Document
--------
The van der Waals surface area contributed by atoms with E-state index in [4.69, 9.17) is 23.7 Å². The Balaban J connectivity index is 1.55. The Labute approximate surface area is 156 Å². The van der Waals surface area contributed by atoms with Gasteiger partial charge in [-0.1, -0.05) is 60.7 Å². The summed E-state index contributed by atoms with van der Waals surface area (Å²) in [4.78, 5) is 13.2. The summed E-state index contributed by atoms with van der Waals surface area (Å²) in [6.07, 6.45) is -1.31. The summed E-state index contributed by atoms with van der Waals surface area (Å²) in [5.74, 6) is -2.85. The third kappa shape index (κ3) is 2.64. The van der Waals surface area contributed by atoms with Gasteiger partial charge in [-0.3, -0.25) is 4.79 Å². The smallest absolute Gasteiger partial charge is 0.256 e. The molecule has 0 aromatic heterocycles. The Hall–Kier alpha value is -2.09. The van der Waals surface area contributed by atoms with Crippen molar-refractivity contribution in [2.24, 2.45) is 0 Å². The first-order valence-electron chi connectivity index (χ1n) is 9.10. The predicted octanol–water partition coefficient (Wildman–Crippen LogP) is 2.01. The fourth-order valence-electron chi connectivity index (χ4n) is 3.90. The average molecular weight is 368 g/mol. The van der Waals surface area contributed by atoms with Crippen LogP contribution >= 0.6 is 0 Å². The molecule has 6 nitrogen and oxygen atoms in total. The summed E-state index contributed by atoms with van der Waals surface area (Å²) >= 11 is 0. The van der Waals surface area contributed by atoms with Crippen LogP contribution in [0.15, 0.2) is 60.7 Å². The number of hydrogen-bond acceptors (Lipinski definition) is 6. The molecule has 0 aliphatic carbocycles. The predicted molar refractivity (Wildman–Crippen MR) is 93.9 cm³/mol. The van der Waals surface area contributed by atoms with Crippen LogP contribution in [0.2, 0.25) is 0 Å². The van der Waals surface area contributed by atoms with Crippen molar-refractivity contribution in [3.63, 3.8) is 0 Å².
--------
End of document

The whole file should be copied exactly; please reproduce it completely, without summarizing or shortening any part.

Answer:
The van der Waals surface area contributed by atoms with E-state index in [4.69, 9.17) is 23.7 Å². The Balaban J connectivity index is 1.55. The Labute approximate surface area is 156 Å². The van der Waals surface area contributed by atoms with Gasteiger partial charge in [-0.1, -0.05) is 60.7 Å². The summed E-state index contributed by atoms with van der Waals surface area (Å²) in [4.78, 5) is 13.2. The summed E-state index contributed by atoms with van der Waals surface area (Å²) in [6.07, 6.45) is -1.31. The summed E-state index contributed by atoms with van der Waals surface area (Å²) in [5.74, 6) is -2.85. The third kappa shape index (κ3) is 2.64. The van der Waals surface area contributed by atoms with Gasteiger partial charge in [-0.3, -0.25) is 4.79 Å². The smallest absolute Gasteiger partial charge is 0.256 e. The molecule has 0 aromatic heterocycles. The Hall–Kier alpha value is -2.09. The van der Waals surface area contributed by atoms with Crippen molar-refractivity contribution in [2.24, 2.45) is 0 Å². The first-order valence-electron chi connectivity index (χ1n) is 9.10. The predicted octanol–water partition coefficient (Wildman–Crippen LogP) is 2.01. The fourth-order valence-electron chi connectivity index (χ4n) is 3.90. The average molecular weight is 368 g/mol. The van der Waals surface area contributed by atoms with Crippen LogP contribution >= 0.6 is 0 Å². The molecule has 6 nitrogen and oxygen atoms in total. The summed E-state index contributed by atoms with van der Waals surface area (Å²) >= 11 is 0. The van der Waals surface area contributed by atoms with Crippen LogP contribution in [0.15, 0.2) is 60.7 Å². The number of hydrogen-bond acceptors (Lipinski definition) is 6. The molecule has 0 aliphatic carbocycles. The predicted molar refractivity (Wildman–Crippen MR) is 93.9 cm³/mol. The van der Waals surface area contributed by atoms with Crippen LogP contribution in [0.2, 0.25) is 0 Å². The van der Waals surface area contributed by atoms with Crippen molar-refractivity contribution in [3.63, 3.8) is 0 Å².